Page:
As this postcard appears to show the new concrete structure, but the clothing styles are vintage, I imagine that my grandmother collected it while they lived there.
An Atlantic City Weekly article (titled Kaboom!) about the implosion of hotels and casinos in Las Vegas and later in Atlantic City notes the following information about the end of the Traymore Hotel:
. . . But a building implosion in Atlantic City is about as rare as a $5 blackjack table on a Saturday night. Only two buildings here have been felled in that manner.
In April and May 1972, with no fireworks and only a few hundred spectators, the aging, stately and massive Traymore Hotel, which sat on the empty Boardwalk lot adjacent to the Sands, underwent its trial by fire in a series of three shots spread out over several weeks.
Contrary to modern lore, the Traymore wasn’t blown up in anticipation of casinos. It was an old building and very expensive to maintain, and it came down two years before the first statewide gaming referendum, in which voters shot down casinos for the entire state. (It was a 1976 referendum, which confined gambling to Atlantic City, which was successful.) . . .
Click here to see a postcard featuring the Traymore Hotel with a much later generation of sunbathers on the sand, probably a few years before its demolition.
But what of The Traymore Hotel's beginning, its heyday?
One of the classic Atlantic City Boardwalk hotels, the Traymore was also one of the earliest. Like most other hotels, it went through several incarnations, and its history parallels that of the resort's hotel industry. The Traymore began in 1879 as a beachfront, 10-room wooden cottage at Illinois Ave. and the Boardwalk. Originally a rooming house, the Traymore was named in honor of its steadiest customer, "Uncle Al" Harvey. Harvey incessantly waxed poetic over his Maryland estate, reportedly named after his Irish hometown. To this day, there is a Traymore Lane in Bowie, Maryland. The first Traymore "hotel" was more of a bath house than a full-service hotel, and it was, evidently, quite flimsy: on January 10, 1884, a fierce winter storm savaged the Boardwalk and reduced the Traymore to splinters, while the adjacent Park Parlors was left intact. The Traymore was quickly rebuilt and was continually enlarged until, in 1898, it became the city's largest hotel, with 450 rooms. . . .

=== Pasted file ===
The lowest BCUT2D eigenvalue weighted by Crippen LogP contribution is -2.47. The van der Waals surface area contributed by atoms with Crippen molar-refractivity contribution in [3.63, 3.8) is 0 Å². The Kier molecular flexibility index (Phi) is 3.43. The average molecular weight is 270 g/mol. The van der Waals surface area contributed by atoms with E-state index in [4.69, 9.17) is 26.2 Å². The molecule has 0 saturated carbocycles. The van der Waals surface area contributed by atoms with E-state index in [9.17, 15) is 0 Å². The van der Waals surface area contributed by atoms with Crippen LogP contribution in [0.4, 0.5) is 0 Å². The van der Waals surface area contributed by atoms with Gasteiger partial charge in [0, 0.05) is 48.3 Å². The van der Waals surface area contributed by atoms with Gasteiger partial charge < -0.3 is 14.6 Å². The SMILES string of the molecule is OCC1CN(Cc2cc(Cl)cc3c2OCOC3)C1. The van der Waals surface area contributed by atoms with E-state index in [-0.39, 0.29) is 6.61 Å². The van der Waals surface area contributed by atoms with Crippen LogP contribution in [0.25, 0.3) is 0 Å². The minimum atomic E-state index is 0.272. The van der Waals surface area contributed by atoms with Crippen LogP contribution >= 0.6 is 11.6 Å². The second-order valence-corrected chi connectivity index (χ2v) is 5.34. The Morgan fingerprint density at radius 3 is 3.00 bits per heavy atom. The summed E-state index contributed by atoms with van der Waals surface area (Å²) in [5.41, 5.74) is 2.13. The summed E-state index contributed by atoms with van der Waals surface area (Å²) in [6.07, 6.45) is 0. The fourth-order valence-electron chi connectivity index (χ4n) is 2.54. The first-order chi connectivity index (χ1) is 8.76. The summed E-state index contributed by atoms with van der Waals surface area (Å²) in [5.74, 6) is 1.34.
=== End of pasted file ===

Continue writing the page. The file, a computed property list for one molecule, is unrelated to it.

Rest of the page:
. . . The Traymore continued to grow. In 1906 owner Daniel White hired the firm of Price and McLanahan to construct a new tower that brought the hotel up to the Boardwalk. During the summer of 1914, White contracted with Price and McLanahan to replace the existing wooden-frame Traymore with a massive concrete structure that would rival the Marlborough-Blenheim, which William Price had built across Park Place for White's cousin Josiah. Unlike later casino hotels that simply plunked down massive towers without regard to the surrounding environs, Price's Traymore, which was built directly behind the 1906 tower, was designed to take advantage of its ocean views: hotel wings jutted out further from the central tower toward Pacific Avenue, thus affording more guests ocean views. Commencing just after Labor Day, construction crews worked non-stop to erect the new Traymore in time for the 1915 season, and they were successful. Built with tan brick and capped by yellow-tiled domes, the Traymore instantly became the city's architectural showpiece when it opened in June 1915. . . .
. . . the Traymore prospered, and was described in 1924 as "the Taj Mahal of Atlantic City," decades before Donald Trump opened a casino resort with that name. But as Atlantic City declined in the 1960s, the Traymore did as well. By the early 1970s, the hotel was defunct and was slated for demolition, despite a campaign to save this architectural landmark. . . .- from an article written for Casino Connection by David G. Schwartz
The New York Public Library has a Digital Gallery that includes a postcard with a view of the Traymore Hotel in 1908-1909, when the architecture was still the original wooden-frame building. Once there you can scroll forward/backward through a series of really fine vintage photos of Atlantic City, the Boardwalk and the Traymore Hotel (including a night scene that I wish I could jump right into for just one evening).